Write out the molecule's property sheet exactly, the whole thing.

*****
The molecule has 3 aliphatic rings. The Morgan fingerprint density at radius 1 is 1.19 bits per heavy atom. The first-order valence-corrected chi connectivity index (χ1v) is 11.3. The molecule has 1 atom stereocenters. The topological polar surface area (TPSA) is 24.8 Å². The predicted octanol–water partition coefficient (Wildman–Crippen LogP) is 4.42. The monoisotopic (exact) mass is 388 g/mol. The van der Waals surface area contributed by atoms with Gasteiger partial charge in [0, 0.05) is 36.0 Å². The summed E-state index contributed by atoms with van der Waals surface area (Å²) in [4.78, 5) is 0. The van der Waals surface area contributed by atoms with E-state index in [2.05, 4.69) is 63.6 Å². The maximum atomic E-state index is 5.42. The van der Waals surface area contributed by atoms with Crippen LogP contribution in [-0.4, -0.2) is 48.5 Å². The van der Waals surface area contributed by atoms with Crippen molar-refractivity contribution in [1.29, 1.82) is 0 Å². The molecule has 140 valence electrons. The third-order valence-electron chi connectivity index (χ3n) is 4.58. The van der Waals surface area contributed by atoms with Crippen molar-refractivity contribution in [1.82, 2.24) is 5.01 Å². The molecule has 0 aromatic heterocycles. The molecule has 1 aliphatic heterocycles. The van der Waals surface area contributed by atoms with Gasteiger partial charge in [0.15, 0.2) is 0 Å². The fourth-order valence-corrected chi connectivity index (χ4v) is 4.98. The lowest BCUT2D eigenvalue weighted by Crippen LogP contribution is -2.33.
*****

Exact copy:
The molecule has 3 aliphatic rings. The Morgan fingerprint density at radius 1 is 1.19 bits per heavy atom. The first-order valence-corrected chi connectivity index (χ1v) is 11.3. The molecule has 1 atom stereocenters. The topological polar surface area (TPSA) is 24.8 Å². The predicted octanol–water partition coefficient (Wildman–Crippen LogP) is 4.42. The monoisotopic (exact) mass is 388 g/mol. The van der Waals surface area contributed by atoms with Gasteiger partial charge in [0, 0.05) is 36.0 Å². The summed E-state index contributed by atoms with van der Waals surface area (Å²) in [4.78, 5) is 0. The van der Waals surface area contributed by atoms with E-state index in [2.05, 4.69) is 63.6 Å². The maximum atomic E-state index is 5.42. The van der Waals surface area contributed by atoms with Crippen LogP contribution in [-0.4, -0.2) is 48.5 Å². The van der Waals surface area contributed by atoms with Crippen molar-refractivity contribution in [1.29, 1.82) is 0 Å². The molecule has 140 valence electrons. The third-order valence-electron chi connectivity index (χ3n) is 4.58. The van der Waals surface area contributed by atoms with Crippen molar-refractivity contribution in [1.82, 2.24) is 5.01 Å². The molecule has 0 aromatic heterocycles. The molecule has 1 aliphatic heterocycles. The van der Waals surface area contributed by atoms with Gasteiger partial charge in [0.15, 0.2) is 0 Å². The fourth-order valence-corrected chi connectivity index (χ4v) is 4.98. The lowest BCUT2D eigenvalue weighted by Crippen LogP contribution is -2.33.